Escaping The Drudgery

By Andrew Price, 2006-01-18 00:24:01 in General.

I shouldn't waste much time in writing thise entry because my Database Systems exam is tomorrow morning and I really haven't done enough studying for it. I'm not the only person I know of who is a sucker for distractions and procrastination at exam times, though. Several of my Computer Society acquaintances are also partial to occupying their minds with other things while perfectly good study time rushes past.

Now after reading around the web (yes yes, while I'm supposed to be revising) I think I've come across the reasons why we are so adept at turning a blind eye to what most onlookers would describe as the "more important" tasks. And they're not my ideas, they're the ideas of a couple of more noteable (dare I say "famous"?) characters from the world of computing. Here are a couple:

Hackers (and creative people in general) should never be bored or have to drudge at stupid repetitive work, because when this happens it means they aren't doing what only they can do — solve new problems. This wastefulness hurts everybody. Therefore boredom and drudgery are not just unpleasant but actually evil. -- Eric S. Raymond

I couldn't agree more. Reading through pages of theoretical notes about database systems is probably one of the most boring activities I've ever had to face. It's no wonder I've been seeking out more interesting things to put my mind to, such as learning python, reading up on YAML, awk, sed and other specifics, tweaking my website's scripts and blogging more frequently than I have done in the past.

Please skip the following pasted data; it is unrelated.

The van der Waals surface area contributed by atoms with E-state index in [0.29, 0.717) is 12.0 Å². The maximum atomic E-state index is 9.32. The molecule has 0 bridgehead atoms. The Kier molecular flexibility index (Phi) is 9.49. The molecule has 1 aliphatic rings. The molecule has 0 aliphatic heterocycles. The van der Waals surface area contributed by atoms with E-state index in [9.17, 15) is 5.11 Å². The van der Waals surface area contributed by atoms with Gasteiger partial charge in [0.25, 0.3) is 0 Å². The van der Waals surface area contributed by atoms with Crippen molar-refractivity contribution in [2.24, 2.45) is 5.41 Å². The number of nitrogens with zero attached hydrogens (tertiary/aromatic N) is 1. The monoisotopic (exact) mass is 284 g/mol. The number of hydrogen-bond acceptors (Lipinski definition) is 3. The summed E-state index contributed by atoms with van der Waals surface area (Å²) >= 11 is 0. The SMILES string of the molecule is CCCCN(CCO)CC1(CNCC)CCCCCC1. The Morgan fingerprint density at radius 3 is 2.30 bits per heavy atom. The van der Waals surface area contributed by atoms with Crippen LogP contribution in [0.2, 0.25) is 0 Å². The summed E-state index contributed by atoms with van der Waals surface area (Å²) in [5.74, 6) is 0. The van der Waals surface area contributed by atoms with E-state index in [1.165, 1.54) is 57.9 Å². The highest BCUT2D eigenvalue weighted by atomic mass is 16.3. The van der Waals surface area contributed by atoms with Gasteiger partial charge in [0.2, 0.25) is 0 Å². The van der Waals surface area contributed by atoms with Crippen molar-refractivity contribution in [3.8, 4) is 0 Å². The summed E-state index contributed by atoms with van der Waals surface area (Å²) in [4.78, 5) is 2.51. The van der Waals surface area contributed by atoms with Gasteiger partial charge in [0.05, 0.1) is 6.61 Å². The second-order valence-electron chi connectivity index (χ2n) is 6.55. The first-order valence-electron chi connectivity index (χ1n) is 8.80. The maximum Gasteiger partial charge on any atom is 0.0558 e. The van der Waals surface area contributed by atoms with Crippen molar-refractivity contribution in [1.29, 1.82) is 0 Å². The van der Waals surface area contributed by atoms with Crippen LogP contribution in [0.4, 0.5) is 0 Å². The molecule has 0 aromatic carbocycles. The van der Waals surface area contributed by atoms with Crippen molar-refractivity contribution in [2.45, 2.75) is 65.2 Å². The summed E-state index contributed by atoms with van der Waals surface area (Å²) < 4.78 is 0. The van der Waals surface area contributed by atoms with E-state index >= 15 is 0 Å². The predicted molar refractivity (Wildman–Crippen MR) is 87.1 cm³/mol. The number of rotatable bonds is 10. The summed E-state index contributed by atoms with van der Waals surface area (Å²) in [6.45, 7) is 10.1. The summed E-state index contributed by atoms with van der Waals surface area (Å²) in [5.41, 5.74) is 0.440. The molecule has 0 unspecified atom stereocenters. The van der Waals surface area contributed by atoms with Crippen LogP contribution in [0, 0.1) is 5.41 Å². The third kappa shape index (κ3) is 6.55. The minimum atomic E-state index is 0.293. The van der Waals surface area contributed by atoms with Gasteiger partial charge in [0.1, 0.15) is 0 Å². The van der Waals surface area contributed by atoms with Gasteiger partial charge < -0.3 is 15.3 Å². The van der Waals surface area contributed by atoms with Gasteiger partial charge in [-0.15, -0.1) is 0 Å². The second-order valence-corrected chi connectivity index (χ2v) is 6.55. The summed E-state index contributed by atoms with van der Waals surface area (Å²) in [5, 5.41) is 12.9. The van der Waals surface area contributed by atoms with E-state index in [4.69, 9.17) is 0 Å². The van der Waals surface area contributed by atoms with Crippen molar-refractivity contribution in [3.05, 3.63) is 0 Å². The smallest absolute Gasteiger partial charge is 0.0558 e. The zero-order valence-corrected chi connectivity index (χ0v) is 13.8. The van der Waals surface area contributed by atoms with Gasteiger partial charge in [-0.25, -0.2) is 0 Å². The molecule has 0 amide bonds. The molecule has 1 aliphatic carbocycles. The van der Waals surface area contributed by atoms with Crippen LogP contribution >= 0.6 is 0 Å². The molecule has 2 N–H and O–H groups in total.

I think the way to "solve" the problem of procrastination is to let delight pull you instead of making a to-do list push you. Work on an ambitious project you really enjoy, and sail as close to the wind as you can, and you'll leave the right things undone. -- Paul Graham

I've been known to overrate Paul Graham's essays, and to be fair they have become quite one-tracked (talking mostly about startup tech businesses) lately but this one seems to hit the nail on the head. My procrastination has certainly been directed at learning things that are more interesting but just as computer science based as the things they want us to learn to get a degree. It also makes me question just how interested I am in computer science as a degree subject.

My first and foremost attraction to computer science was its powerful mnemonic links with creativity, design, language and in-depth problem solving - all of which I have great interest in - along with my fascination with the whole worldwide computing community, open source software and the technology industry. Since I've been at university I've learnt that this isn't the case. The real face of academic computer science has turned out to be a large mass of different notations and abstract theories intermingled with an intimidating amount of complicated mathematical models of what should be simple and intuitive ideas. In short, a lot of it is boring and I can't *use* it. This has left me quite cynical about the academic side of student life but now I've started it I have to see it through.

That's enough reflection for tonight. On with the revision. And maybe when these exams are over I'll do something creative and enjoyable to keep my brain from being dented by the die.


Sean Handley writes:

As Mark Twain said: "Never let school get in the way of your education" ;)

All our academic lives we've been jumping through hoops. And hopefully it's all leading up to a time when we'll have more control over our learning.

Good luck with databases.

2006-01-18 06:45:03

Sarah writes:

Here is a site I stumbled accross in my search for a cure to the evil that is procrastination.

Some of their quotes are pretty good too.

Hope you get back to work soon-ish


2006-01-21 21:24:32